for the love of writing: a child's postcard set

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Hello Friday.  Hello friends.  I've missed you.

I'm back to life and laundry and posts, thankfully.  It feels good.  Thank you for all of your thoughtful concerns for me and my family.

I thought today would be a perfect day to share a project I've been so excited to share... ever since Christmas.  These functional, inspiring, and cute postcard sets were the gift I came up with for all of the nieces and nephews (and my kids) for Christmas.

Two things I love about a child's postcard set:

  1. The postcards (blank on one side, the other side ready for an address and short message) let kids paint, draw, fingerp aint, watercolor, crayon--whatever they'd like--on the traditional "picture" side of the post card.  The options are endless!  Kids love to draw scenes from a special trip to send to distant friends.
  2. The special fabric envelope.  It is a place to keep blank postcards, stamps, and a pen for trips to the beach, trips with the family, keeping everything you'll need all together in one place, and keeping it all exciting.

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A child's postcard set is a great way to inspire writing, pen pal-ing, keeping in touch with long distance family, and giving kids the autonomy to do it confidently on their own.

Feel free to include a list of long distance friends and family's addresses in the postcard set as well.  One more detail they child can do on their own.

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homemade postcard set

for one fabric postcard "envelope":

 

20 x 6 piece of canvas, with or without added cotton fabric strip (You can use plain canvas, quilted fabric, whatever you'd like as long as the total piece equals 20 x 6.)

contrasting cotton thread

large button

hot glue gun (optional)

no-sew adhesive velcro

fine tipped Sharpie

 

for the complete postcard set:

 

homemade fabric "envelope" (directions below)

white cardstock, cut 5 x 7 (with address lines on one side, blank on the other)

book of stamps

pen/pencil

 

*There is a 1/2 inch seam allowance for this project.

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 (This tutorial begins with the 20 x 6 fabric piece that will be sewn into the envelope.  Add your contrasting fabric, if you wish, before you begin the tutorial.)

With the wrong side of your canvas strip facing you, roll the bottom edge of your canvas strip 1/2 inch under and press.  Roll the edge once more (1/2 inch) and press.  Stitch.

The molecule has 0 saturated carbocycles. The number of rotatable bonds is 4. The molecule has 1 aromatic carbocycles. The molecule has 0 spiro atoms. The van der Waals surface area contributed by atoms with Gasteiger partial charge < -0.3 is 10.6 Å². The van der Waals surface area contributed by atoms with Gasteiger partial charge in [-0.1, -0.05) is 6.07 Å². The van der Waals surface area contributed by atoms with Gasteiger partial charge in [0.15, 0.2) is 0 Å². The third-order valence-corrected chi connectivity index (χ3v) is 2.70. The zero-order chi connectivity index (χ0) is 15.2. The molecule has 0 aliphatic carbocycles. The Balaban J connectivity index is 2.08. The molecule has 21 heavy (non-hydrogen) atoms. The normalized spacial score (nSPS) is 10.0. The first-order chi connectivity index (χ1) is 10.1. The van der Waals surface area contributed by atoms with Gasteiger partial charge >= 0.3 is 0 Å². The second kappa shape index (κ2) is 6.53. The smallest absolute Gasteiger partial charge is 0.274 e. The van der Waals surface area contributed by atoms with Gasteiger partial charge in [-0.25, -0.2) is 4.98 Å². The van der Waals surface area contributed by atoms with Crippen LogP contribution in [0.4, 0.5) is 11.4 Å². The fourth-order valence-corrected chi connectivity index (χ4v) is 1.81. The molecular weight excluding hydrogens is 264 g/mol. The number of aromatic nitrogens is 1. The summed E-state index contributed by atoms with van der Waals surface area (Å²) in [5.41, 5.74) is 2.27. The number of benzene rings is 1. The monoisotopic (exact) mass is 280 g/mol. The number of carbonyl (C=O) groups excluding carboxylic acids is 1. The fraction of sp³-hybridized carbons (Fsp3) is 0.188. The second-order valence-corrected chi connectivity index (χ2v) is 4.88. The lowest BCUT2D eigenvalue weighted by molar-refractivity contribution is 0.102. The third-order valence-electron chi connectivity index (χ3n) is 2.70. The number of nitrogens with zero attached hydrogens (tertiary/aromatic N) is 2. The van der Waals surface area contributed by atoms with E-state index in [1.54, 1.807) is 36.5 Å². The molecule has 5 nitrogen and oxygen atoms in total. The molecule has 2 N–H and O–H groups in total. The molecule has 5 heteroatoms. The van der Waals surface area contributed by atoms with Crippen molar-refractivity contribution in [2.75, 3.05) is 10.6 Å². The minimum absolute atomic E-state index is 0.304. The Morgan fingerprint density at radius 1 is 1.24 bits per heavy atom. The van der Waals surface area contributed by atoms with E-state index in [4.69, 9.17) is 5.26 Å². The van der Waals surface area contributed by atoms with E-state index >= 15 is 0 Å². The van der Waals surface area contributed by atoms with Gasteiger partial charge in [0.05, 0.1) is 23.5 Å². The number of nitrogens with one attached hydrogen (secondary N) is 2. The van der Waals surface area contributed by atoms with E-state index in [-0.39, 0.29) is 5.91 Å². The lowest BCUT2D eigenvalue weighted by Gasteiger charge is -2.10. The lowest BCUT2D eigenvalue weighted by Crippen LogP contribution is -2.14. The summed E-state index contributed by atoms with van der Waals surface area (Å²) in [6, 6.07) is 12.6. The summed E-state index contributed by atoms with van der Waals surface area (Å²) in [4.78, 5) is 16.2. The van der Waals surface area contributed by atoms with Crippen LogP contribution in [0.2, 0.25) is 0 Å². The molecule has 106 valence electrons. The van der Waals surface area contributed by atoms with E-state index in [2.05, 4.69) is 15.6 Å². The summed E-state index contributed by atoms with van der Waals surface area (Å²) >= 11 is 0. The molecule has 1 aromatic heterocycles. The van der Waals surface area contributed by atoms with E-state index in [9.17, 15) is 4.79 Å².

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With the wrong side of your fabric facing you, fold the bottom (where you just stitched) up 7 inches to create the pocket of the envelope.

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With your sewing machine set to a zip zag stitch and starting at the bottom of the pocket, stitch along one side of the pocket up to the top.  Before repeating stitching on the other side, make sure your cardstock postcards will fit inside the envelope with the second side's stitch in mind.

Now stitch along the other side.  Once you've stitched both sides, use pinking shears to trim both sides of the envelope.

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While the inside of the envelope facing you, pinch the long end as seen above.  Pin it.  With a straight stitch, sew along the end.  Trim.

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Now turn the envelope over to the front.  Flip the triangular top inside out.  Press.

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Line up and secure your no-sew adhesive velcro to the envelope, one side on the inside of the top flap, the other on the envelope pouch.  Either hand sew or hot glue the big button on the outside of the envelope's flap for easy opening.

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Decorate the envelope with a fine tipped Sharpie if you want the envelope to look like an authentic parcel.  (Just look at a piece of mail to give you ideas.)

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 {I used Alexander Henry's My World, My Smiles fabric as contrast.  I love its whimsical nature.}

Fill your finished fabric envelope with a book of stamps (or not if you're making a ton of sets) and blank postcards.  You're done!

 

These are really fun gifts for young children who are beginning to enjoy drawing/painting/writing all the way up to teenagers who have pen pals and friends that live far away.  I'd love to hear what you think!

 

Happy weekend and I'll be back in March. :)

the sleepy time gal